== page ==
Modest indie-rock with a speckling of Americana used to be a staple of the records that we reviewed, but lately there’s been a recalibration towards authenticity, the kind that comes from beards it seems. Well Antenna Man are a welcome throwback to the days of Birddog or Earlimart, a lo-fi sound augmented with fills of piano that are like echoes of the honky-tonk and pedal steel that flickers through the songs like sunlight reflected off a CD. They use Country Music signifiers with affection and respect and with fun, so songs like I’m Your Man bounce and crackle with bonhomie.
There’s staple Country fare on If You Don’t Love Her played with a straight bat. Mark Wolven’s vocals affecting a melancholy drawl – like Anders Parker, it helps that the song is well constructed and the harmonies are painted with just the right texture and the guitar break is woven into the song like fancy embroidery on a Nudie suit. Insignificant drops any Americana touches and pillages indie-rock, playing up the dread of getting stuck in a job you hate, and it’s songs like this one that help you get through that particular time. It builds slowly until the point when the guitars just have to burst into life and keep on spiralling, reaching a point of punch the air catharsis.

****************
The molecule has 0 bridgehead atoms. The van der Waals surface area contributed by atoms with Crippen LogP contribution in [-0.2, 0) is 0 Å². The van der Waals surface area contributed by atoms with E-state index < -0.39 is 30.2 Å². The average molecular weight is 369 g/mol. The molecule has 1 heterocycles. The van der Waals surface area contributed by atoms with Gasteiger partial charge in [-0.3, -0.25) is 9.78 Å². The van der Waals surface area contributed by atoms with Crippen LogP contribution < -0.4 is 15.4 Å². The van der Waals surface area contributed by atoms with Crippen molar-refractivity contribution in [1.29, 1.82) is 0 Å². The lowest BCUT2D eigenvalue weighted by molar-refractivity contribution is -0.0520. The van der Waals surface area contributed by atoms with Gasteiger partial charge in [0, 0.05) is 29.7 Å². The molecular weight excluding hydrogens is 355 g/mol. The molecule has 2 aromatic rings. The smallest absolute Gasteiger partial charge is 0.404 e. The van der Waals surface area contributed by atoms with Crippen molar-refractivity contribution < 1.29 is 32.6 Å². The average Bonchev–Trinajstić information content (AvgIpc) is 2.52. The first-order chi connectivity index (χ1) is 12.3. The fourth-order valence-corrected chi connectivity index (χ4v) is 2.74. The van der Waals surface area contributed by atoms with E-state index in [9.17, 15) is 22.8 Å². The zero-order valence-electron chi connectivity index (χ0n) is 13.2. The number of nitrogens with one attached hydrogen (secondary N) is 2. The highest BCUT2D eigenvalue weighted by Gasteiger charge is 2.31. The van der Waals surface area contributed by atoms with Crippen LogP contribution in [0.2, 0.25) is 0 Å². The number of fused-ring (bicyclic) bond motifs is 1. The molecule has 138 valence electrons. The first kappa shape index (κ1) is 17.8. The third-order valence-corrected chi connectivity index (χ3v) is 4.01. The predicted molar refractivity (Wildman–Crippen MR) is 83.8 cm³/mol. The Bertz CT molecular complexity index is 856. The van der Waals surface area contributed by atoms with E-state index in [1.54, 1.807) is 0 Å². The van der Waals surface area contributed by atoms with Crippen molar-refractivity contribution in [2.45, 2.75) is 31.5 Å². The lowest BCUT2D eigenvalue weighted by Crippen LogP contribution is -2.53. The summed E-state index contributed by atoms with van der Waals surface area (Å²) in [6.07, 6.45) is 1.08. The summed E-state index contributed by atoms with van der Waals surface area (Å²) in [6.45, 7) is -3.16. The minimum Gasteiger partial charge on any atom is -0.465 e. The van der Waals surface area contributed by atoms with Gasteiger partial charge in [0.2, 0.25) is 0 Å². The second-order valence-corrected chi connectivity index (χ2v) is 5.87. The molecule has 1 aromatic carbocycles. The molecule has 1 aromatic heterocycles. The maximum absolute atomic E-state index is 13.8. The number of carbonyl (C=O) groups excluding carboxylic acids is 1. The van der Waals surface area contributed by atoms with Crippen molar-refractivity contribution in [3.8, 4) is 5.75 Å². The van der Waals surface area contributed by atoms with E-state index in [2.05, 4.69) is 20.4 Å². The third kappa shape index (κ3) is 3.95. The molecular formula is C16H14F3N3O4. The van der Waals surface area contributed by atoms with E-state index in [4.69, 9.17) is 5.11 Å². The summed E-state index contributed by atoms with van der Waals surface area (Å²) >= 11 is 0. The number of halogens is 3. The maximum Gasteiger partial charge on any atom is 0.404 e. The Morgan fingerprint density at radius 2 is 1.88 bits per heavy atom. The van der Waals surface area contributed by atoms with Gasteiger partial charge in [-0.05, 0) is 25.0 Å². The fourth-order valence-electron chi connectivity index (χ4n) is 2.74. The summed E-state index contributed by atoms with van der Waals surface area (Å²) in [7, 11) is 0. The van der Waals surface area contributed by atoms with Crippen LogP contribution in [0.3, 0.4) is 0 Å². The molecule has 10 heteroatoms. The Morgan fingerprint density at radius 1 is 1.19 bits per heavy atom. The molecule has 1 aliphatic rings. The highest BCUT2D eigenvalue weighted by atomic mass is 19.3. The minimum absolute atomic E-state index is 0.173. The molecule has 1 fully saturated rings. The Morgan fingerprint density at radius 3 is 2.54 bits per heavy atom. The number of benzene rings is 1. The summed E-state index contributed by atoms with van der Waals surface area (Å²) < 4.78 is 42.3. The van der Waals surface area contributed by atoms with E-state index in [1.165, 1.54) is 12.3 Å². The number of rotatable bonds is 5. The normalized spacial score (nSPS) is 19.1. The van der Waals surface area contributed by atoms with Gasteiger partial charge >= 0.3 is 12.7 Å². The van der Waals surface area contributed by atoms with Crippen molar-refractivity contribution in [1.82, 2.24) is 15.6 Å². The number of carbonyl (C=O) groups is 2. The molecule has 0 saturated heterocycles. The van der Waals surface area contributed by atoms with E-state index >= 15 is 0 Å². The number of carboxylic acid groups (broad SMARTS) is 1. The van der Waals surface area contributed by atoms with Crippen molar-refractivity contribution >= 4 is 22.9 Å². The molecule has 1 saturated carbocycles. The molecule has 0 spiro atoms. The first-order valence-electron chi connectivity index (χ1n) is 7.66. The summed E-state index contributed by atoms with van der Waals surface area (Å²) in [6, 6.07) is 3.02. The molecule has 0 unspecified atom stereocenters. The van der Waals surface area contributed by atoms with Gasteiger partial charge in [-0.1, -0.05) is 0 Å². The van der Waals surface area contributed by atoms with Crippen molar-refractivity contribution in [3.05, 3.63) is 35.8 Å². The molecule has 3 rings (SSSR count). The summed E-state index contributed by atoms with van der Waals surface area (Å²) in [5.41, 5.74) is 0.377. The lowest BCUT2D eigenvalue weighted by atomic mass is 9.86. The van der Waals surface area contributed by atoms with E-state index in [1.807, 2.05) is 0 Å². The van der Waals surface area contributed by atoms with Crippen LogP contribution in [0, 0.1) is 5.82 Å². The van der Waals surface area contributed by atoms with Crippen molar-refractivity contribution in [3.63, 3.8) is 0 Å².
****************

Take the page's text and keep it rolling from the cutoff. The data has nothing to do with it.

Guitarless Man effortlessly blends together the indie and Americana elements, stirring steel guitar into the song alongside simmering organ and the usual holy trinity of bass, guitar and drums. It really doesn’t matter about the proportions of the different genres in each song as long as each song manages to create its own identity, and Antenna Man manage this throughout, having enough personality and the song-writing chops to go with it.